WHERE YOU GO I GO TOO
Claire Kayser, Zachery Betts
10/20 - 11/18/2018
Opening : 10/20/2018, 1-5pm
Exhibition on view : 10/20-11/18, 2018
FOGSTAND is happy to announce WHERE YOU GO I GO TOO, an exhibition that is the result of a collaborative residency, hosting Eau-Claire based artist Claire Kayser and Twin Cities based artist Zachary Betts. As the curator, and seeing as the gallery is in my backyard (garage), I have been spending more time observing the developing exhibition after the artists are both away from the space. So the following summarizing statement is less qualified by asking or probing the intentions of artists directly, but, instead, through observing the ever shifting, hybridizing and decomposing materials within the gallery. Dowsing these intermittent objects and interrupted processes, it seems that both artists have as the heart of their artistic practices, notions of metabolism, nutrient (re)/(up)cycling and the sometimes accidental, other times intentional phenomena of self-cannibalism (autosarcophagy) within the experimental metabolization of readymade objects.
dB Drag Racing is an excellent example of an autosacrophic tendency undergone in the name of experimentation, one where modifications to a car are so extreme that most dB Drag cars can no longer be driven more than a few yards, let alone be entered without risk of injury by dangerous sound pressure levels (SPL). Even the final test of the car’s transformation (ultimate sound system) is called a “burp”, an unintentional pun to the fact it has consumed everything that went to make it a car (steering wheels, car seats, mirrors, and drivers).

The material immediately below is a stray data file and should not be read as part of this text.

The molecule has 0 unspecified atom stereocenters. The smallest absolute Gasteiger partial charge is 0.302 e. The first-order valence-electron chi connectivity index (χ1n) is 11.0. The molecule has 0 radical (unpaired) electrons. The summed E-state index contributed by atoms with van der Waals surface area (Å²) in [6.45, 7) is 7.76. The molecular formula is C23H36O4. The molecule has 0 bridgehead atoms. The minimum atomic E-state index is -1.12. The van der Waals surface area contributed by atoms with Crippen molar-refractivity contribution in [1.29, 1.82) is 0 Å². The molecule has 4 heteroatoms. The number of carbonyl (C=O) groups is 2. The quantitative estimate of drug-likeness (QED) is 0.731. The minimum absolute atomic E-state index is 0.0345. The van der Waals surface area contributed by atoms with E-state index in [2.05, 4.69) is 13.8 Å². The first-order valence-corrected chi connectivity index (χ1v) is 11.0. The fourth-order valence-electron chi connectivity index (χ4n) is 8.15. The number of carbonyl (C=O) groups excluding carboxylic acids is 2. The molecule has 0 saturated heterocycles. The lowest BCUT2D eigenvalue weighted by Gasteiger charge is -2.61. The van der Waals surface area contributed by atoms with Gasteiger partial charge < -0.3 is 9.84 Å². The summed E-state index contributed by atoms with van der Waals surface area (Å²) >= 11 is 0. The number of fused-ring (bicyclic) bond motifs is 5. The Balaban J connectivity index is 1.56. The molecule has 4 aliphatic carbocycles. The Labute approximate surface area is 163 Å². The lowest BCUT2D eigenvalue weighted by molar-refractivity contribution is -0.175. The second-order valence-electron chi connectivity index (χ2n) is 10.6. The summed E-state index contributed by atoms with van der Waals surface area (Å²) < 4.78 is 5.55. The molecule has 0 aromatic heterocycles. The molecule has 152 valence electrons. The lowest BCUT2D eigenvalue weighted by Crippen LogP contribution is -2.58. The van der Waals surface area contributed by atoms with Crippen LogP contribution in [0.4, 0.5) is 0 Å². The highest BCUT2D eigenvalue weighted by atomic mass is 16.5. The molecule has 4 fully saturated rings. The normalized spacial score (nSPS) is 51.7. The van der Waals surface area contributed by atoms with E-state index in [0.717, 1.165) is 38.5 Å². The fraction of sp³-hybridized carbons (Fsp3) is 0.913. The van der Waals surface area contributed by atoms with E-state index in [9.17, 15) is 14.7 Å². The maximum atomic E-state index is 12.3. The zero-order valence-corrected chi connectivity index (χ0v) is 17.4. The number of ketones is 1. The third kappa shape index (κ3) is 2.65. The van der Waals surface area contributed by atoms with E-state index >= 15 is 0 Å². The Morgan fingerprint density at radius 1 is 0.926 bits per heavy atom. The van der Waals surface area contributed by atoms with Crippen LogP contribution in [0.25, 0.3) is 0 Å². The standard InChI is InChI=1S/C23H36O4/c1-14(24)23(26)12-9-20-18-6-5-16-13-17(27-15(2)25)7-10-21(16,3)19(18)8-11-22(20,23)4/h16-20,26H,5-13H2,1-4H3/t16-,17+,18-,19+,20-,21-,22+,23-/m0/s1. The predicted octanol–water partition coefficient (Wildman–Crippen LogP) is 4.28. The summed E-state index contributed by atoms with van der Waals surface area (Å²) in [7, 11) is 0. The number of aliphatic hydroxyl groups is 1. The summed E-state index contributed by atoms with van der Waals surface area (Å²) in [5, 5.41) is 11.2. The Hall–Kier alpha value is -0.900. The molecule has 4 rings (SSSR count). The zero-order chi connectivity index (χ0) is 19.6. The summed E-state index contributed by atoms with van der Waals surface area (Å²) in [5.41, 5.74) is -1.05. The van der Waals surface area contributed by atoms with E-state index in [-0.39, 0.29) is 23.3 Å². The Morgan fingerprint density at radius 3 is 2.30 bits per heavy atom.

Together, these artworks, outstripping their authors’ non-material intentions, are left to invite the viewer to witness the figurative becoming a figure —with depreciating accuracy— left only to attest to the act of (dis)(re)figuration.
About Participating Artists
Claire Kayser, USA
My work exposes the relationships formed between expectation and the objects associated with routine. I investigate the role that emotional attachment plays in our daily interactions with objects and their assigned conventions. Routine in this context applies to human behavior, the personal rituals we perform in order to feel socially comfortable. Through exploration of familiar forms and their functionalities, I maintain specific context, while introducing newly created forms and meaning. My process of making through repetition, manipulation, and covering directly relates to the compulsive ritualistic up-keep I attribute with my forms. By drawing attention to current obsession, I acknowledge my own compulsions and affairs within object and ritual.
Zachary Betts, USA
I make objects that pull from a visual and physical vocabulary that I consider “familiar.”Familiarity is about proximity, nearness often rendering the closest objects the most invisible. In spite of their invisibility, they become the containers that get filled with fragments of memory, emotion and place; they ground us in a space and a time. Familiarity becomes a more complicated, often uncomfortable feeling as these objects begin to turn away from functional and material expectations, leaving a rift between the thing known and the thing seen.